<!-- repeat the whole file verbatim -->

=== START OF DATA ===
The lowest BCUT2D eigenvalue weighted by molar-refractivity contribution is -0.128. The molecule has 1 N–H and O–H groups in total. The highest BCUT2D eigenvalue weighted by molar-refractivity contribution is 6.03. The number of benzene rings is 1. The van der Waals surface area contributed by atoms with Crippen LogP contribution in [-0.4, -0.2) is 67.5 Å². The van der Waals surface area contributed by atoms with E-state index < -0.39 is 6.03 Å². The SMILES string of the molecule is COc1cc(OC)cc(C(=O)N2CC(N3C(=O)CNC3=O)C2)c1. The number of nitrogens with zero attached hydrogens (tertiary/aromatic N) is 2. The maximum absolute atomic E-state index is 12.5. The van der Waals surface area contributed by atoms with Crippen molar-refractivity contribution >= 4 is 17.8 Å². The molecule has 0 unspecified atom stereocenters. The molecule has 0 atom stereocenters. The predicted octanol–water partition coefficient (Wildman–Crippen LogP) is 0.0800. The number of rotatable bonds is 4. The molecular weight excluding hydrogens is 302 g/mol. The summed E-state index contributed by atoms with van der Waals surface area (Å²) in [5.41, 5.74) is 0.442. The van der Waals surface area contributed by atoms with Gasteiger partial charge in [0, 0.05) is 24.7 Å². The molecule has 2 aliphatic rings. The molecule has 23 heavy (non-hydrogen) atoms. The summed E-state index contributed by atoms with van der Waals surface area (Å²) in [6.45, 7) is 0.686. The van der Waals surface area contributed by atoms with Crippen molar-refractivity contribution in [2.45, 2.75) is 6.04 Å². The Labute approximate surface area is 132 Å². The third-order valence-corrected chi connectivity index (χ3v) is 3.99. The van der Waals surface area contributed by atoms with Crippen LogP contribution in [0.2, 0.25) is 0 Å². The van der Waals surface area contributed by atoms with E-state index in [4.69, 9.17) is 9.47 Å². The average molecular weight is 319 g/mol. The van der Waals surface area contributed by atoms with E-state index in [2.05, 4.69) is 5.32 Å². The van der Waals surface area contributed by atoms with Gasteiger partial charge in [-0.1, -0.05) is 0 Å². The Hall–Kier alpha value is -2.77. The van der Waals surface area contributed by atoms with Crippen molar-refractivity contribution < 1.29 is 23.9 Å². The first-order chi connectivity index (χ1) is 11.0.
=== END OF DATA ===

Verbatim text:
The lowest BCUT2D eigenvalue weighted by molar-refractivity contribution is -0.128. The molecule has 1 N–H and O–H groups in total. The highest BCUT2D eigenvalue weighted by molar-refractivity contribution is 6.03. The number of benzene rings is 1. The van der Waals surface area contributed by atoms with Crippen LogP contribution in [-0.4, -0.2) is 67.5 Å². The van der Waals surface area contributed by atoms with E-state index < -0.39 is 6.03 Å². The SMILES string of the molecule is COc1cc(OC)cc(C(=O)N2CC(N3C(=O)CNC3=O)C2)c1. The number of nitrogens with zero attached hydrogens (tertiary/aromatic N) is 2. The maximum absolute atomic E-state index is 12.5. The van der Waals surface area contributed by atoms with Crippen molar-refractivity contribution >= 4 is 17.8 Å². The molecule has 0 unspecified atom stereocenters. The molecule has 0 atom stereocenters. The predicted octanol–water partition coefficient (Wildman–Crippen LogP) is 0.0800. The number of rotatable bonds is 4. The molecular weight excluding hydrogens is 302 g/mol. The summed E-state index contributed by atoms with van der Waals surface area (Å²) in [5.41, 5.74) is 0.442. The van der Waals surface area contributed by atoms with Gasteiger partial charge in [0, 0.05) is 24.7 Å². The molecule has 2 aliphatic rings. The molecule has 23 heavy (non-hydrogen) atoms. The summed E-state index contributed by atoms with van der Waals surface area (Å²) in [6.45, 7) is 0.686. The van der Waals surface area contributed by atoms with Crippen molar-refractivity contribution in [2.45, 2.75) is 6.04 Å². The Labute approximate surface area is 132 Å². The third-order valence-corrected chi connectivity index (χ3v) is 3.99. The van der Waals surface area contributed by atoms with Crippen LogP contribution in [0.2, 0.25) is 0 Å². The van der Waals surface area contributed by atoms with E-state index in [4.69, 9.17) is 9.47 Å². The average molecular weight is 319 g/mol. The van der Waals surface area contributed by atoms with E-state index in [2.05, 4.69) is 5.32 Å². The van der Waals surface area contributed by atoms with Gasteiger partial charge in [-0.1, -0.05) is 0 Å². The Hall–Kier alpha value is -2.77. The van der Waals surface area contributed by atoms with Crippen molar-refractivity contribution < 1.29 is 23.9 Å². The first-order chi connectivity index (χ1) is 11.0.